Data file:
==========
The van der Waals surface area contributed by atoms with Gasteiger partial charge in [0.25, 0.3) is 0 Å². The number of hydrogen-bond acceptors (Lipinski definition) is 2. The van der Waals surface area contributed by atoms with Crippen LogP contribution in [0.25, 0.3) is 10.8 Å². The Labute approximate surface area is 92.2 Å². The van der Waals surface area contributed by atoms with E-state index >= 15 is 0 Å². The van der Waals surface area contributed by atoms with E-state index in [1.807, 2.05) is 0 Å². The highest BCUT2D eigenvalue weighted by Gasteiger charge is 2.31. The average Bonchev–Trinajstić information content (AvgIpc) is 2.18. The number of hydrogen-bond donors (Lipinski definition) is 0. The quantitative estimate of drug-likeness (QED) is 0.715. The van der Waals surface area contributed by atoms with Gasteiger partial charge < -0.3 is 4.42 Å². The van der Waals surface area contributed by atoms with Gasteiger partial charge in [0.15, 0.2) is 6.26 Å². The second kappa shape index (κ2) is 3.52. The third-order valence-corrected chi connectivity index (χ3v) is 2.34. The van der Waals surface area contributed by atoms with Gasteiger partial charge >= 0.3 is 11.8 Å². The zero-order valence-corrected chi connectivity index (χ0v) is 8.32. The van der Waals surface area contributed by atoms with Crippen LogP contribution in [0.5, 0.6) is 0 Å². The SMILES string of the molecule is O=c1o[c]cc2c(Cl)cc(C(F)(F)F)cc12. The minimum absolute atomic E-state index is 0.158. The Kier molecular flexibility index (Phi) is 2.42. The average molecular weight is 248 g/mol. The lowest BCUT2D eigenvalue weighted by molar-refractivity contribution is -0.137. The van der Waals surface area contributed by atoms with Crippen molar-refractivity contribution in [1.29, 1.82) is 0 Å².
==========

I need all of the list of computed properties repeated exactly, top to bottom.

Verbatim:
The van der Waals surface area contributed by atoms with Gasteiger partial charge in [0.25, 0.3) is 0 Å². The number of hydrogen-bond acceptors (Lipinski definition) is 2. The van der Waals surface area contributed by atoms with Crippen LogP contribution in [0.25, 0.3) is 10.8 Å². The Labute approximate surface area is 92.2 Å². The van der Waals surface area contributed by atoms with E-state index >= 15 is 0 Å². The van der Waals surface area contributed by atoms with E-state index in [1.807, 2.05) is 0 Å². The highest BCUT2D eigenvalue weighted by Gasteiger charge is 2.31. The average Bonchev–Trinajstić information content (AvgIpc) is 2.18. The number of hydrogen-bond donors (Lipinski definition) is 0. The quantitative estimate of drug-likeness (QED) is 0.715. The van der Waals surface area contributed by atoms with Gasteiger partial charge < -0.3 is 4.42 Å². The van der Waals surface area contributed by atoms with Gasteiger partial charge in [0.15, 0.2) is 6.26 Å². The second kappa shape index (κ2) is 3.52. The third-order valence-corrected chi connectivity index (χ3v) is 2.34. The van der Waals surface area contributed by atoms with Gasteiger partial charge >= 0.3 is 11.8 Å². The zero-order valence-corrected chi connectivity index (χ0v) is 8.32. The van der Waals surface area contributed by atoms with Crippen LogP contribution in [0.5, 0.6) is 0 Å². The SMILES string of the molecule is O=c1o[c]cc2c(Cl)cc(C(F)(F)F)cc12. The minimum absolute atomic E-state index is 0.158. The Kier molecular flexibility index (Phi) is 2.42. The average molecular weight is 248 g/mol. The lowest BCUT2D eigenvalue weighted by molar-refractivity contribution is -0.137. The van der Waals surface area contributed by atoms with Crippen molar-refractivity contribution in [1.29, 1.82) is 0 Å².